Marion Colthorpe obituary

Richard Freeman
·2-min read

My friend Marion Colthorpe, who has died aged 87, was an expert on the people and places visited by Elizabeth I, and was the author of two books on Elizabeth’s trips to Cambridge and Harlow, in Essex.

She also produced a meticulous record of her everyday court life that included accounts of relationships with courtiers, ambassadors, other monarchs and members of parliament. Entitled The Elizabethan Court Day by Day, it is now available free for scholars to examine on the Folgerpedia website.

Marion was born in Kelvedon, Essex, where her parents, John and Louise (nee Pearson), had a fruit farm. After attending Maldon grammar school and then St Felix school in Felixstowe, she graduated from St Hugh’s College, Oxford, in 1960, before qualifying as a barrister.

She decided not to take up legal practice, and instead became a secretary at the University of Cambridge Air Photography Unit. She lived and worked in Cambridge for the rest of her life, joining the Advisory Centre for Education as an adviser before leaving in 1967 to work at the John Hilton Bureau (a kind of citizens advice service for readers of the News of the World newspaper) and then doing bibliographic work for the publisher Chadwyck-Healey from 1980 to 1984.

From 1973, in her spare time, she had begun more than a decade of acting as a Blue Badge guide for tourists in Cambridge, and in 1977 she co-wrote, with Linley Bateman, Queen Elizabeth I and Harlow, followed in the same year by her own book, Royal Cambridge: Royal Visits to Cambridge from Queen Elizabeth I to Queen Elizabeth II.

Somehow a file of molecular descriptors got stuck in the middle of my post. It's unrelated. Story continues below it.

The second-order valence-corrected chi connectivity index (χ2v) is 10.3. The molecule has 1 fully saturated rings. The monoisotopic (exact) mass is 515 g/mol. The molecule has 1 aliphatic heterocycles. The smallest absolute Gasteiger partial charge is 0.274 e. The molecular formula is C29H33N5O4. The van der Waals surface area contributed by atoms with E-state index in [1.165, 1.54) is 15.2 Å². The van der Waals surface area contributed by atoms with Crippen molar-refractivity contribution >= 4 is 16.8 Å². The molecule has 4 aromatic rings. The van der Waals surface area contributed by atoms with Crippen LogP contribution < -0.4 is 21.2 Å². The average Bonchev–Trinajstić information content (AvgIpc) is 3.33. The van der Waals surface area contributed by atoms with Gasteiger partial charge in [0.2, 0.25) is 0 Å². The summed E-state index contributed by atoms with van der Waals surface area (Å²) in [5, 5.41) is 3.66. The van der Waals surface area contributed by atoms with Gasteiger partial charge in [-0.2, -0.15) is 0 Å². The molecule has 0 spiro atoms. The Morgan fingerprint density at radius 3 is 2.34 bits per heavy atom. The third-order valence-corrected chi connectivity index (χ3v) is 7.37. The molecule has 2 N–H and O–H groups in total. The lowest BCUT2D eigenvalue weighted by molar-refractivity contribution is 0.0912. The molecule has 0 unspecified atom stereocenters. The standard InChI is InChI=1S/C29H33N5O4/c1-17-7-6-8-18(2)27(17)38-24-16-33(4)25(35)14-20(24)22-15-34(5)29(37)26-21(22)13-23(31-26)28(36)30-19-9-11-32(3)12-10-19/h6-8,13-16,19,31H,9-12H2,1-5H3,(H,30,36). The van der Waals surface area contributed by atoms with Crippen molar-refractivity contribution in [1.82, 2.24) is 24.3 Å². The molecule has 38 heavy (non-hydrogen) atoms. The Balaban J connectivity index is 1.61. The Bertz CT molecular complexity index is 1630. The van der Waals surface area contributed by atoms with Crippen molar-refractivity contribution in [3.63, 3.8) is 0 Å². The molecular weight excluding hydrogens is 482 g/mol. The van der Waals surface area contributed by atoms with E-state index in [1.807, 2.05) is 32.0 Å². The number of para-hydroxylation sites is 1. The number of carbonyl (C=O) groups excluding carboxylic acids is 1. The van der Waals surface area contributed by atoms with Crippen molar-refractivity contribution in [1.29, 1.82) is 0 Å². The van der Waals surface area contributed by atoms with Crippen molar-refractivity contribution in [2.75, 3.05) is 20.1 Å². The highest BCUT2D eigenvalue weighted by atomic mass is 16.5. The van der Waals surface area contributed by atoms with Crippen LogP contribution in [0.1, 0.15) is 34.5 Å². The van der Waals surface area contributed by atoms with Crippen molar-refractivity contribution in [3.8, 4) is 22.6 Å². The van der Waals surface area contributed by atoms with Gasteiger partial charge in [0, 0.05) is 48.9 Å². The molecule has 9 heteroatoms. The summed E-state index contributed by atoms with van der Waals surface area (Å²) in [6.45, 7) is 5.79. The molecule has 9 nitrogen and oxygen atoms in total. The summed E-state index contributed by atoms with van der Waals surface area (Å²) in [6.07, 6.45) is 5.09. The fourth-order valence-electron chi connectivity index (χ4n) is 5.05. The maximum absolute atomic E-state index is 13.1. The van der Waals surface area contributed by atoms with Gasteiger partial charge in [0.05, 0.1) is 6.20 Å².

Her developing interest in Elizabeth I led Marion to begin writing The Elizabethan Court Day by Day, and she pursued her court studies almost to the exclusion of anything else until the work’s completion in 2016.

Her research brought her into correspondence with many scholars around the world, who soon came to admire the quality of her work and the value of the resource she was creating. In 2018 she was elected to the Society of Antiquaries of London.

Marion had a house in Cambridge that fronted on to the River Cam. She treasured her view of Stourbridge Common and delighted in the annual Cambridge regattas that passed by. For many years she kept a dinghy, which she used on the river. Marion held an Institute of Advanced Motorists badge and also enjoyed travelling.

She is survived by her brother David.